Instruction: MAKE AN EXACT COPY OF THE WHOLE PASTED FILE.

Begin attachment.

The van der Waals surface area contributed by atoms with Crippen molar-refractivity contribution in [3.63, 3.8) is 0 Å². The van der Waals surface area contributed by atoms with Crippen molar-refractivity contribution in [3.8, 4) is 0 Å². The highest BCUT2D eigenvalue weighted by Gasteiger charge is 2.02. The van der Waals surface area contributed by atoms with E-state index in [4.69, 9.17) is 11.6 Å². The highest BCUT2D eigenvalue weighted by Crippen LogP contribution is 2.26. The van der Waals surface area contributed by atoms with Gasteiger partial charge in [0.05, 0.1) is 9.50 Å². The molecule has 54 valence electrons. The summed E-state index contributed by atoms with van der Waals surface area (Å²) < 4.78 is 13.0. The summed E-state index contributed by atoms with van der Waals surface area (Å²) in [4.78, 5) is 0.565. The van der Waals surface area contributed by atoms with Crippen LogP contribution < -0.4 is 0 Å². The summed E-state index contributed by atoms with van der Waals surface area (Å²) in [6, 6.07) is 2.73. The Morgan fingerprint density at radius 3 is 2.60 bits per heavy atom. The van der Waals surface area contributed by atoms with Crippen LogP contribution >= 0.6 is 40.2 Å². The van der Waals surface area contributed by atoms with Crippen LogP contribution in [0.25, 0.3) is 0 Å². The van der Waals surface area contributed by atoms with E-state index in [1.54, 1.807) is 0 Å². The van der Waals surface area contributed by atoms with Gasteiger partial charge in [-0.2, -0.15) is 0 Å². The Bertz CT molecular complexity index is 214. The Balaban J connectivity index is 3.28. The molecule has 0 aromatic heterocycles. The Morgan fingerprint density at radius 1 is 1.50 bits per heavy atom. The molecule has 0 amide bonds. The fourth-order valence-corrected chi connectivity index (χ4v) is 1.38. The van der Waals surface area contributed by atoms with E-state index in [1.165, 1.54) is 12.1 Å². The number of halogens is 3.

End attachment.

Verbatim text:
The van der Waals surface area contributed by atoms with Crippen molar-refractivity contribution in [3.63, 3.8) is 0 Å². The van der Waals surface area contributed by atoms with Crippen molar-refractivity contribution in [3.8, 4) is 0 Å². The highest BCUT2D eigenvalue weighted by Gasteiger charge is 2.02. The van der Waals surface area contributed by atoms with E-state index in [4.69, 9.17) is 11.6 Å². The highest BCUT2D eigenvalue weighted by Crippen LogP contribution is 2.26. The van der Waals surface area contributed by atoms with Gasteiger partial charge in [0.05, 0.1) is 9.50 Å². The molecule has 54 valence electrons. The summed E-state index contributed by atoms with van der Waals surface area (Å²) < 4.78 is 13.0. The summed E-state index contributed by atoms with van der Waals surface area (Å²) in [4.78, 5) is 0.565. The van der Waals surface area contributed by atoms with Crippen LogP contribution < -0.4 is 0 Å². The summed E-state index contributed by atoms with van der Waals surface area (Å²) in [6, 6.07) is 2.73. The Morgan fingerprint density at radius 3 is 2.60 bits per heavy atom. The van der Waals surface area contributed by atoms with Crippen LogP contribution >= 0.6 is 40.2 Å². The van der Waals surface area contributed by atoms with Crippen LogP contribution in [0.25, 0.3) is 0 Å². The van der Waals surface area contributed by atoms with E-state index in [1.54, 1.807) is 0 Å². The van der Waals surface area contributed by atoms with Gasteiger partial charge in [-0.2, -0.15) is 0 Å². The Bertz CT molecular complexity index is 214. The Balaban J connectivity index is 3.28. The molecule has 0 aromatic heterocycles. The Morgan fingerprint density at radius 1 is 1.50 bits per heavy atom. The molecule has 0 amide bonds. The fourth-order valence-corrected chi connectivity index (χ4v) is 1.38. The van der Waals surface area contributed by atoms with E-state index in [1.165, 1.54) is 12.1 Å². The number of halogens is 3.